the usual piece of prison bread, a bowl of
coffee and a common case knife were await
ing him. He talked freely during his meal,
and would occasionally stroke his face with
his hand hi a princely manner a habit
which was probably formed when seated
before richer viands than those of yester
After the meat Harper was taken to the
state shop, where it was thought the final
transition would occur and the stylish black
suit would be discarded for the stripes.
When ushered Into the presence
of Uncle Sam Johnson, superintend
ent of the state shop, this official
asked the formal question or what was
the prisoner's name and what was his busi
ness, which were promptly answered. Tbe
next step came very near creating a scene.
Superintendent Johnson ordered Harper to
take off his clothes, and this seemed to sur
prise him greatly. As the embarrassing
tnoiigiitoi putting on convict clothes ruslied
into his mind he looked much chagrined,
and he asked in a confused manner, "What
do you want me to take off my clothes
for?'' "Because," replied I'nele Sam
Johnson, "we think we have a suit
that will fit you better.." The fine
looking prisoner then approached the
official in a winning wav, and putting
his arm gently around Mr. Johnson, whis
pered in his ear that he hail made arrange
ments with the warden to retain his pres
ent clothing. The superint -ndent who
was a little excited in the presence of his
distinguished ,iitor, abruptly Indicated
that he was no respecter of persons, and
said tint all of the prisoners must go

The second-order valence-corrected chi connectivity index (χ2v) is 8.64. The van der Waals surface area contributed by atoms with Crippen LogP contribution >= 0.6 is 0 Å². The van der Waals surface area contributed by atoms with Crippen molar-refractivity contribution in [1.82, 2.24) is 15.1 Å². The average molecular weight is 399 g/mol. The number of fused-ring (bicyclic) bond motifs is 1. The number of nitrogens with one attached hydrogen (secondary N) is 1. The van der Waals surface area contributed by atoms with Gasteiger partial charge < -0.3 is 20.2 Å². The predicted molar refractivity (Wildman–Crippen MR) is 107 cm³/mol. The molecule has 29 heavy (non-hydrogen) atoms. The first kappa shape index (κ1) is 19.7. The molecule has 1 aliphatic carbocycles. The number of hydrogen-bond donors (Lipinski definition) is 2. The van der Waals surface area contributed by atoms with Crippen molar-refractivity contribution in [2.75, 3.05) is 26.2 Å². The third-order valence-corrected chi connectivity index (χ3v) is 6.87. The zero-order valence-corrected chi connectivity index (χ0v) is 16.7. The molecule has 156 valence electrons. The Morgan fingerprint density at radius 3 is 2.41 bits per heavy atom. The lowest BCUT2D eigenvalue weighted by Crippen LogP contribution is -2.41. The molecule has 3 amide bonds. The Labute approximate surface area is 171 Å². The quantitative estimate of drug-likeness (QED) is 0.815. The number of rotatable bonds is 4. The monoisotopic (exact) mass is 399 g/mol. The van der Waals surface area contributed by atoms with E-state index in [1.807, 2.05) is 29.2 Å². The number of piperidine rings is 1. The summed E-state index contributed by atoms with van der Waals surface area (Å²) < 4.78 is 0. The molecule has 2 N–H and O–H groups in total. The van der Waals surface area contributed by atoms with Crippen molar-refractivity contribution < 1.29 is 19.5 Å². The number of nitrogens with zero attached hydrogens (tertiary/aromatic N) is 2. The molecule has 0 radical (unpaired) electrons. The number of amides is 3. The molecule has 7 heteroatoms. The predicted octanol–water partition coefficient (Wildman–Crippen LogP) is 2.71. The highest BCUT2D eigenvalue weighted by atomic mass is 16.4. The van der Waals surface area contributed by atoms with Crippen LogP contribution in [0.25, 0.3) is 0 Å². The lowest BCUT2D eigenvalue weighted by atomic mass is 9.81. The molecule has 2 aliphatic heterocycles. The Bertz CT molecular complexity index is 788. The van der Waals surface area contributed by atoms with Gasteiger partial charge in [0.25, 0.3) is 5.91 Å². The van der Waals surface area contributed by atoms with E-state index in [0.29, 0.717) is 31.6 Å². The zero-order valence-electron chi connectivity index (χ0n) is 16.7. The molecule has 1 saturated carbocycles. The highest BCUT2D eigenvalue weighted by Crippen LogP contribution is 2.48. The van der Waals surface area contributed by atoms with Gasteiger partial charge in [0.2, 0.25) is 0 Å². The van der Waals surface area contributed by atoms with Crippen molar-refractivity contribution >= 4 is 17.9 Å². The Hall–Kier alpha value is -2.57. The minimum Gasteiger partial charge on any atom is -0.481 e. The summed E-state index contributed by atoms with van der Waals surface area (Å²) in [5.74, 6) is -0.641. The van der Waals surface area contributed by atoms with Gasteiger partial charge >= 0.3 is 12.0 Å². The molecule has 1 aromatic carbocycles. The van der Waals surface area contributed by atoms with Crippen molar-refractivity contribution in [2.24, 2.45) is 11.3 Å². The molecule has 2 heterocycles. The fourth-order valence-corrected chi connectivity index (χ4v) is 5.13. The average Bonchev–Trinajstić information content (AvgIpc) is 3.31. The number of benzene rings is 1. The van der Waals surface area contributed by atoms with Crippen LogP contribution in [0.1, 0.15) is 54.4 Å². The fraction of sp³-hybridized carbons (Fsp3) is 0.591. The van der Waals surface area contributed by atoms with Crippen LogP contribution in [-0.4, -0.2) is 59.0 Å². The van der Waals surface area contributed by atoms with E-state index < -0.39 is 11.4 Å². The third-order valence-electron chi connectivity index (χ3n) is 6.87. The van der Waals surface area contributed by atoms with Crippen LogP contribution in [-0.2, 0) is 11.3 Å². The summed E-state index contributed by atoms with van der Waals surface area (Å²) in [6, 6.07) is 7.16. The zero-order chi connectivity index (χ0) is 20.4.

through the same form with him. and he
could not allow Harper to keep his cloth
ing without an order from the warden.
Guard Tyler went to see the warden about
the matter. The prisoner then began to
reveal his emotions and he chewed a tooth
pick nervou-Iy an I could scarcely re
train from tears as he stood
awaiting the results. It was evident to
all present that his thoughts were occu
pied with the last visit of his wife and
friends and the dread of having to apiiear
before them in stripes. The climax of the
scene was reached when Mr. Harper, in
stepping toward the rear of the room in
quest of Uncle Sam Johnson, was peremp
torily ordered to not ko back there by C.
W. Richard, a life convict who was the first
man convicted after the Cincinnati riot
Richard is foreman of the shop and his ab
rupt order seemed to cut the once moneyed
uionaich to the quick, although Mr. Harper
submitted passively and In a gentlemanlv
manner. V ord from the warden to the ef
fect that the prisoner should wear his
clothing until a suit could be made for him,
cleared the atmosphere, and a moment later
Harper was talking very glibly to Captain
Sioll about their respective weights and
heights, while Richard was taking the nec
essary measurements for his new suit
Harper exhibited great fortitude during
the entire day, but when the time came in
Ibe afternoon for the parting with bis wife
the strain on his nerves proved too muclu
and he gave way to tears In a scene that